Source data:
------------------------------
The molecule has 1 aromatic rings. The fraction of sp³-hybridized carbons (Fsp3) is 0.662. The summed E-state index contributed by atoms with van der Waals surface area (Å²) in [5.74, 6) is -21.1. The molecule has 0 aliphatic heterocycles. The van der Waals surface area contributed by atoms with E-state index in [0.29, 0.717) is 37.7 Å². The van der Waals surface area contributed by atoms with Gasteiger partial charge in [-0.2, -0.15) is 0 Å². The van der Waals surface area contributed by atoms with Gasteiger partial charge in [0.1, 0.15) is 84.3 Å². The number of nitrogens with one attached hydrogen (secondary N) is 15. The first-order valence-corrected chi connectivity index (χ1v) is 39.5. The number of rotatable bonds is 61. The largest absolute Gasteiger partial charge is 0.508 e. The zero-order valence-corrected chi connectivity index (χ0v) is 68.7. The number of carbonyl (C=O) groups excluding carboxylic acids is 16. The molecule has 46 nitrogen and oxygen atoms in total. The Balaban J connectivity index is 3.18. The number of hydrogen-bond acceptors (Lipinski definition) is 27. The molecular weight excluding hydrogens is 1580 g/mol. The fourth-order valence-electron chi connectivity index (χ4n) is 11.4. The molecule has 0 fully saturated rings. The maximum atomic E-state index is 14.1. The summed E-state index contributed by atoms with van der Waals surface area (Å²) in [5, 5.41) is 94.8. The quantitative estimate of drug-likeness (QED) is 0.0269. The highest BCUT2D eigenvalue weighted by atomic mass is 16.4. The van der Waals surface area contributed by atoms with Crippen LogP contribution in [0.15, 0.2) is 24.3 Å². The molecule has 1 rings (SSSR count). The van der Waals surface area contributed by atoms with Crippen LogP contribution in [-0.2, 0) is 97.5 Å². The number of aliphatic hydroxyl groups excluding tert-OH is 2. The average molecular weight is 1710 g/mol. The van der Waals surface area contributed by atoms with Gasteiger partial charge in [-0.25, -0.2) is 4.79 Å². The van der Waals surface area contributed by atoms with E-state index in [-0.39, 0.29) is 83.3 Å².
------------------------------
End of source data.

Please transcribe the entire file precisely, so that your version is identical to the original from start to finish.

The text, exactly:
The molecule has 1 aromatic rings. The fraction of sp³-hybridized carbons (Fsp3) is 0.662. The summed E-state index contributed by atoms with van der Waals surface area (Å²) in [5.74, 6) is -21.1. The molecule has 0 aliphatic heterocycles. The van der Waals surface area contributed by atoms with E-state index in [0.29, 0.717) is 37.7 Å². The van der Waals surface area contributed by atoms with Gasteiger partial charge in [-0.2, -0.15) is 0 Å². The van der Waals surface area contributed by atoms with Gasteiger partial charge in [0.1, 0.15) is 84.3 Å². The number of nitrogens with one attached hydrogen (secondary N) is 15. The first-order valence-corrected chi connectivity index (χ1v) is 39.5. The number of rotatable bonds is 61. The largest absolute Gasteiger partial charge is 0.508 e. The zero-order valence-corrected chi connectivity index (χ0v) is 68.7. The number of carbonyl (C=O) groups excluding carboxylic acids is 16. The molecule has 46 nitrogen and oxygen atoms in total. The Balaban J connectivity index is 3.18. The number of hydrogen-bond acceptors (Lipinski definition) is 27. The molecular weight excluding hydrogens is 1580 g/mol. The fourth-order valence-electron chi connectivity index (χ4n) is 11.4. The molecule has 0 fully saturated rings. The maximum atomic E-state index is 14.1. The summed E-state index contributed by atoms with van der Waals surface area (Å²) in [5, 5.41) is 94.8. The quantitative estimate of drug-likeness (QED) is 0.0269. The highest BCUT2D eigenvalue weighted by atomic mass is 16.4. The van der Waals surface area contributed by atoms with Crippen LogP contribution in [0.15, 0.2) is 24.3 Å². The molecule has 1 rings (SSSR count). The van der Waals surface area contributed by atoms with Crippen LogP contribution in [-0.2, 0) is 97.5 Å². The number of aliphatic hydroxyl groups excluding tert-OH is 2. The average molecular weight is 1710 g/mol. The van der Waals surface area contributed by atoms with Gasteiger partial charge in [-0.25, -0.2) is 4.79 Å². The van der Waals surface area contributed by atoms with E-state index in [-0.39, 0.29) is 83.3 Å².